Diploma in Digital Creativity

After leaving Auckland Grammar School in Year 12, James was looking to continue his studies in a subject area he enjoyed. He enroled in a Diploma in Digital Creativity at Media Design School, which he says gave him a "...great chance to explore web design, illustration" as well as an "introduction to 3D." After completing his Diploma, he started his Bachelor of Art and Design. Here he tells us about his time at Media Design School and what life in his new role as an Assistant Technical Director at Weta Digital is like.


How did you find out about Media Design School?

I found out about Media Design School by watching the end of year short films on YouTube. I was amazed at the creativity and quality. Once I had my first interview and got a place in the Diploma program I was over the moon. After finding high school not my thing I was in awe of the atmosphere at the campus. It was a big change coming going from high school where you’re taught to learn and do tests in a lockstep fashion. The welcoming atmosphere really promotes you to want to learn on your own accord.

What was it like working collaboratively as a team on your third year project for the Bachelor of Art and Design degree? What was the most challenging aspect of the experience? And the most rewarding?

I helped create Impasse (2015). Working on this project really got me in the mindset of working in the industry. The most rewarding part was creating a cohesive animated short; none of us had ever done something on this scale before. I was proud of our teams' ability to overcome the problems which arise when creating a full 3D film.  The whole team was great at communicating issues and deadlines. We all had our own vision of the film in mind and the end product has a little bit of the entire team.

What was you reaction when you discovered you’d been nominated as a finalist for the 2015 CG Student Awards Oceania Bootcamp?

When I first entered, I didn’t put much effort into my profile. After seeing the amazing work students were submitting I knew I had to raise my standard. I was very excited when I found out I was a finalist. It was a great chance to get my name out there. Having an opportunity to have my work looked at by very respected artists was an honour. I found out how small the world was when I came down to Weta and found out that I was working in a room next to one of the judges!

How is working at Weta? What does an Assistant Technical Director do? Take us through a typical day?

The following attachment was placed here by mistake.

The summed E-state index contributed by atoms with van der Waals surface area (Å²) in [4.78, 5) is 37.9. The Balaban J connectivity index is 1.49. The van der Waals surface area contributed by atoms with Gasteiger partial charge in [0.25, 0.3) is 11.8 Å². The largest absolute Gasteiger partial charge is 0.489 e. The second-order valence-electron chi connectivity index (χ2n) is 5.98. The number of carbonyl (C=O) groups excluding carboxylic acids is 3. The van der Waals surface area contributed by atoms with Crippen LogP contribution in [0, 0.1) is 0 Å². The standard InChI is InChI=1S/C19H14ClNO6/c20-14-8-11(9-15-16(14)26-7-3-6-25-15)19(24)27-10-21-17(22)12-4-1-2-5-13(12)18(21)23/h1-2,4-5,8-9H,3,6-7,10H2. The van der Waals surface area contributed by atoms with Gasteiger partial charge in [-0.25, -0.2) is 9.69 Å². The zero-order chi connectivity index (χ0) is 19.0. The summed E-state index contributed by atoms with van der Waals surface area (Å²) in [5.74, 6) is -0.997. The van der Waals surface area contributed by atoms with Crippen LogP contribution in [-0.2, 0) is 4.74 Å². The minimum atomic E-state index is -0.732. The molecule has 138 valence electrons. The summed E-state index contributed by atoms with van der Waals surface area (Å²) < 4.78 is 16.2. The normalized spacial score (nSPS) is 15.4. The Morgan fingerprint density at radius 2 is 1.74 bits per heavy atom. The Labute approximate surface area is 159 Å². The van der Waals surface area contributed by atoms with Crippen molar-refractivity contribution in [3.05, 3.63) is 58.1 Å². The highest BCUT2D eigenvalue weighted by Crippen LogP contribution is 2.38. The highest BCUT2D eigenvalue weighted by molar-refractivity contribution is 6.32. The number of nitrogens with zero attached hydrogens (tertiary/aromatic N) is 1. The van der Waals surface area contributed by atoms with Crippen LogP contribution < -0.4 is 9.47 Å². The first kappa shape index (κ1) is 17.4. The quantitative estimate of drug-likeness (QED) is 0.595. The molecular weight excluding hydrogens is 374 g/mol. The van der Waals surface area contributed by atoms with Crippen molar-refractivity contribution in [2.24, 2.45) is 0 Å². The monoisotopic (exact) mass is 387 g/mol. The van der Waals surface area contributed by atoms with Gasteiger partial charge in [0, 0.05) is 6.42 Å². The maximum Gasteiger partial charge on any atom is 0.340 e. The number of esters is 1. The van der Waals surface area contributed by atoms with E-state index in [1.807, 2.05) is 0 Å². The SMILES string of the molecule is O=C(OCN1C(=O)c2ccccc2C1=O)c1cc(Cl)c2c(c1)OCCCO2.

An Assistant Technical Director does a broad range of tasks. We’re primarily at the end of the pipeline where Maya is. You could really find an ATD at any stage of the pipeline though. The ATD program at Weta is setup to provide assistance to other departments when needed. An ATD has a great perspective on how the pipeline works as they might be asked to help any part of it.

What was the step up from Media Design School to working at Weta like? Was there anything in the course that helped prepare you?

Everything. There isn’t a single section of my studies which I could do without. When you leave university,you know a little about a lot of things. When you get into the industry, depending on where you go, you may be specialised in a single section. Having studied for four years gave me a great base in all sections of the pipeline and was an excellent foundation to become an Assistant Technical Director. 

When you first start learning Maya, everything you do is on top of the surface and doesn’t require going under the hood. Near the end of my time at Media Design School we really started getting getting into the foundations of 3D software and seeing how things worked. When your tools are constantly being developed while you’re still working on a project, you have to be able to adapt to the shifting pipeline under your feet. Understanding the basics and the building blocks of a 3D package makes this made the training process a lot easier

Media Design School prepared me well. The tutors were great at giving us insights into how we should hold ourselves as we moved into the industry. I think the biggest surprise is how much it matches my expectations of being a world class VFX studio. Its interesting to see how problems which you encounter on a small scale are solved when you have over 1000 people working together.

What are some of the largest projects you’ll be working on (if you can say)?

When I first started Weta was just finishing on The Hobbit 3 extended edition. My initial training was test shots from the film. After watching all the films, actually getting to spin around the final models that were used in the film in Maya was almost surreal. Once training finished I spent some time in the lighting department before I went to the shaders department to work on The Jungle Book. Each film has its own set of problems that have to be solved and I am stoked to be a part of the process.

What advice would you give to anyone thinking about studying at Media Design School?

I would say think about what industry you would like to go into. The jobs available to you when you finish at university are diverse. You have so many opportunities to try your hand at  different roles while you study. Be open minded and take advantage of this, put all your effort into every single assignment you are given. Don’t submit work you wouldn’t want your name on, don’t put yourself in a situation where you have to hand in work you doesn’t meet your standards. Every day your work ethic is noticed by your peers and colleagues. Managing your social graces and personal habits is as much a part of studying as the learning part.